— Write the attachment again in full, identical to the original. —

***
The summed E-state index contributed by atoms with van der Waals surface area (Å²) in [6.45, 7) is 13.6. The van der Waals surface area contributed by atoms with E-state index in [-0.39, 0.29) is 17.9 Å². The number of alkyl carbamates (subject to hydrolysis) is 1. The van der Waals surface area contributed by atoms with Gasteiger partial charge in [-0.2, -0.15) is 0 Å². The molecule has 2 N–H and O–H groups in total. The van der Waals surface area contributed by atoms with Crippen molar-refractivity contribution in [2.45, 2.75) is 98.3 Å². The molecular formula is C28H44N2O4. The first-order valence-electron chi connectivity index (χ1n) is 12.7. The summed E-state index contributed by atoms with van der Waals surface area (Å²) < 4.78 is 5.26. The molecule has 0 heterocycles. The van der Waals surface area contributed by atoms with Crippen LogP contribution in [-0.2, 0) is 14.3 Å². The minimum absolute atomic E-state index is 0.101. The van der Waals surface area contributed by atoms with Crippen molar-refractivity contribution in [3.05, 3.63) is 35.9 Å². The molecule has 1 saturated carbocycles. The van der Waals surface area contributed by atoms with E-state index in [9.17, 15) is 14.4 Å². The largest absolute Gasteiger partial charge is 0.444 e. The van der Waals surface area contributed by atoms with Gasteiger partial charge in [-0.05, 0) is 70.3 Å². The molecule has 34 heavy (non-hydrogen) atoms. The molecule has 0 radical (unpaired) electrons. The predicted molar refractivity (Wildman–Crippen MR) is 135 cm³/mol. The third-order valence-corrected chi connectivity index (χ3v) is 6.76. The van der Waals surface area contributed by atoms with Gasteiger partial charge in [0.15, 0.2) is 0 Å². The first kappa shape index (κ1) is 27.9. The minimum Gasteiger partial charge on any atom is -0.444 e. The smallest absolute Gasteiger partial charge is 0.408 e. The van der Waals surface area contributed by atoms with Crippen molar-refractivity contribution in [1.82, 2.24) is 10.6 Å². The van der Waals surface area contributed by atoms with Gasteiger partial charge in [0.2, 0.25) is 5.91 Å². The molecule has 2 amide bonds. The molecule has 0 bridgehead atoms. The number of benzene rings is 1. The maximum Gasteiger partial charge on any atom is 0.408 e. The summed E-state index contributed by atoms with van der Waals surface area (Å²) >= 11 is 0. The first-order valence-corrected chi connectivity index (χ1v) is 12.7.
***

The summed E-state index contributed by atoms with van der Waals surface area (Å²) in [6.45, 7) is 13.6. The van der Waals surface area contributed by atoms with E-state index in [-0.39, 0.29) is 17.9 Å². The number of alkyl carbamates (subject to hydrolysis) is 1. The van der Waals surface area contributed by atoms with Gasteiger partial charge in [-0.2, -0.15) is 0 Å². The molecule has 2 N–H and O–H groups in total. The van der Waals surface area contributed by atoms with Crippen molar-refractivity contribution in [2.45, 2.75) is 98.3 Å². The molecular formula is C28H44N2O4. The first-order valence-electron chi connectivity index (χ1n) is 12.7. The summed E-state index contributed by atoms with van der Waals surface area (Å²) < 4.78 is 5.26. The molecule has 0 heterocycles. The van der Waals surface area contributed by atoms with Crippen LogP contribution in [-0.2, 0) is 14.3 Å². The minimum absolute atomic E-state index is 0.101. The van der Waals surface area contributed by atoms with Crippen molar-refractivity contribution in [3.05, 3.63) is 35.9 Å². The molecule has 1 saturated carbocycles. The van der Waals surface area contributed by atoms with E-state index in [9.17, 15) is 14.4 Å². The largest absolute Gasteiger partial charge is 0.444 e. The van der Waals surface area contributed by atoms with Gasteiger partial charge in [-0.05, 0) is 70.3 Å². The molecule has 34 heavy (non-hydrogen) atoms. The molecule has 0 radical (unpaired) electrons. The predicted molar refractivity (Wildman–Crippen MR) is 135 cm³/mol. The third-order valence-corrected chi connectivity index (χ3v) is 6.76. The van der Waals surface area contributed by atoms with Gasteiger partial charge in [0.15, 0.2) is 0 Å². The first kappa shape index (κ1) is 27.9. The minimum Gasteiger partial charge on any atom is -0.444 e. The smallest absolute Gasteiger partial charge is 0.408 e. The van der Waals surface area contributed by atoms with Crippen molar-refractivity contribution in [1.82, 2.24) is 10.6 Å². The van der Waals surface area contributed by atoms with Gasteiger partial charge in [0.2, 0.25) is 5.91 Å². The molecule has 2 amide bonds. The molecule has 0 bridgehead atoms. The number of benzene rings is 1. The maximum Gasteiger partial charge on any atom is 0.408 e. The summed E-state index contributed by atoms with van der Waals surface area (Å²) >= 11 is 0. The first-order valence-corrected chi connectivity index (χ1v) is 12.7.